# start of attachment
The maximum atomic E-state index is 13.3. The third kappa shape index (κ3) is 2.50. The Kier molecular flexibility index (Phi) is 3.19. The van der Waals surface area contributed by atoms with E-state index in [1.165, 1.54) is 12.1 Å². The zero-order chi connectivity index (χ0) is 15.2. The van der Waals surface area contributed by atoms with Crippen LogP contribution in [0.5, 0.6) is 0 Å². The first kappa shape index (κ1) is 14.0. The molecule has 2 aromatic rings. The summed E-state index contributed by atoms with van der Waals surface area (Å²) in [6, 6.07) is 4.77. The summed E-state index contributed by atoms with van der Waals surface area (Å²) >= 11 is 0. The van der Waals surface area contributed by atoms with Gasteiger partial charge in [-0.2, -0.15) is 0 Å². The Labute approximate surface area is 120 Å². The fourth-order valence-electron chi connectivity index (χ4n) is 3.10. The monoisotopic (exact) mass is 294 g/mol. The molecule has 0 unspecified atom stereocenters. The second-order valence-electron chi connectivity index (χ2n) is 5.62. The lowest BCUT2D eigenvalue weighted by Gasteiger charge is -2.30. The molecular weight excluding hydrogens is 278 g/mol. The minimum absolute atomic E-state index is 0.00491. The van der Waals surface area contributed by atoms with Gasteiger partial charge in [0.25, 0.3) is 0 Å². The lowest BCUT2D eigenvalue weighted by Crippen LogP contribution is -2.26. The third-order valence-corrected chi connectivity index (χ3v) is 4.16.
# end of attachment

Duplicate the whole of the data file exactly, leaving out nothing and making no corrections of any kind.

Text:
The maximum atomic E-state index is 13.3. The third kappa shape index (κ3) is 2.50. The Kier molecular flexibility index (Phi) is 3.19. The van der Waals surface area contributed by atoms with E-state index in [1.165, 1.54) is 12.1 Å². The zero-order chi connectivity index (χ0) is 15.2. The van der Waals surface area contributed by atoms with Crippen LogP contribution in [0.5, 0.6) is 0 Å². The first kappa shape index (κ1) is 14.0. The molecule has 2 aromatic rings. The summed E-state index contributed by atoms with van der Waals surface area (Å²) in [6, 6.07) is 4.77. The summed E-state index contributed by atoms with van der Waals surface area (Å²) >= 11 is 0. The van der Waals surface area contributed by atoms with Gasteiger partial charge in [-0.2, -0.15) is 0 Å². The Labute approximate surface area is 120 Å². The fourth-order valence-electron chi connectivity index (χ4n) is 3.10. The monoisotopic (exact) mass is 294 g/mol. The molecule has 0 unspecified atom stereocenters. The second-order valence-electron chi connectivity index (χ2n) is 5.62. The lowest BCUT2D eigenvalue weighted by Gasteiger charge is -2.30. The molecular weight excluding hydrogens is 278 g/mol. The minimum absolute atomic E-state index is 0.00491. The van der Waals surface area contributed by atoms with Gasteiger partial charge in [0.25, 0.3) is 0 Å². The lowest BCUT2D eigenvalue weighted by Crippen LogP contribution is -2.26. The third-order valence-corrected chi connectivity index (χ3v) is 4.16.